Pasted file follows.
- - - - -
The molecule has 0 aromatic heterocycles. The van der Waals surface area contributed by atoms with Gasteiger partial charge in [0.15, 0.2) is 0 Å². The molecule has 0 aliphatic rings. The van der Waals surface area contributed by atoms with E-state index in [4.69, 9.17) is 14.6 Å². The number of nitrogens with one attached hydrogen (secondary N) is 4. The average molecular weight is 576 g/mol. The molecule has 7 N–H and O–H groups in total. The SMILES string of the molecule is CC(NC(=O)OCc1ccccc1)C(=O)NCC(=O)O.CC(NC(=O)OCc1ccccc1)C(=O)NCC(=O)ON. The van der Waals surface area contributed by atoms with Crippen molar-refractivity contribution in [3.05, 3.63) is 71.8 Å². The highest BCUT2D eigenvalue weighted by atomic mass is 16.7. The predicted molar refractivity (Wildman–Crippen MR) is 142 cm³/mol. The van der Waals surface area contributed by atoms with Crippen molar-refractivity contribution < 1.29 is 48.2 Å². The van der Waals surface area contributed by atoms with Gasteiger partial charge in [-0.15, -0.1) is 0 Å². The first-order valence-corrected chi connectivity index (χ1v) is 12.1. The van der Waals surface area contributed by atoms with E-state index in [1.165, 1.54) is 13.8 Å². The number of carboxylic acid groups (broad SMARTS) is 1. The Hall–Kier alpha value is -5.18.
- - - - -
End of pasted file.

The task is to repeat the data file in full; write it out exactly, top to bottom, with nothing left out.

The molecule has 0 aromatic heterocycles. The van der Waals surface area contributed by atoms with Gasteiger partial charge in [0.15, 0.2) is 0 Å². The molecule has 0 aliphatic rings. The van der Waals surface area contributed by atoms with E-state index in [4.69, 9.17) is 14.6 Å². The number of nitrogens with one attached hydrogen (secondary N) is 4. The average molecular weight is 576 g/mol. The molecule has 7 N–H and O–H groups in total. The SMILES string of the molecule is CC(NC(=O)OCc1ccccc1)C(=O)NCC(=O)O.CC(NC(=O)OCc1ccccc1)C(=O)NCC(=O)ON. The van der Waals surface area contributed by atoms with Crippen molar-refractivity contribution in [3.05, 3.63) is 71.8 Å². The highest BCUT2D eigenvalue weighted by atomic mass is 16.7. The predicted molar refractivity (Wildman–Crippen MR) is 142 cm³/mol. The van der Waals surface area contributed by atoms with Crippen molar-refractivity contribution < 1.29 is 48.2 Å². The van der Waals surface area contributed by atoms with Gasteiger partial charge in [-0.15, -0.1) is 0 Å². The first-order valence-corrected chi connectivity index (χ1v) is 12.1. The van der Waals surface area contributed by atoms with E-state index in [1.165, 1.54) is 13.8 Å². The number of carboxylic acid groups (broad SMARTS) is 1. The Hall–Kier alpha value is -5.18.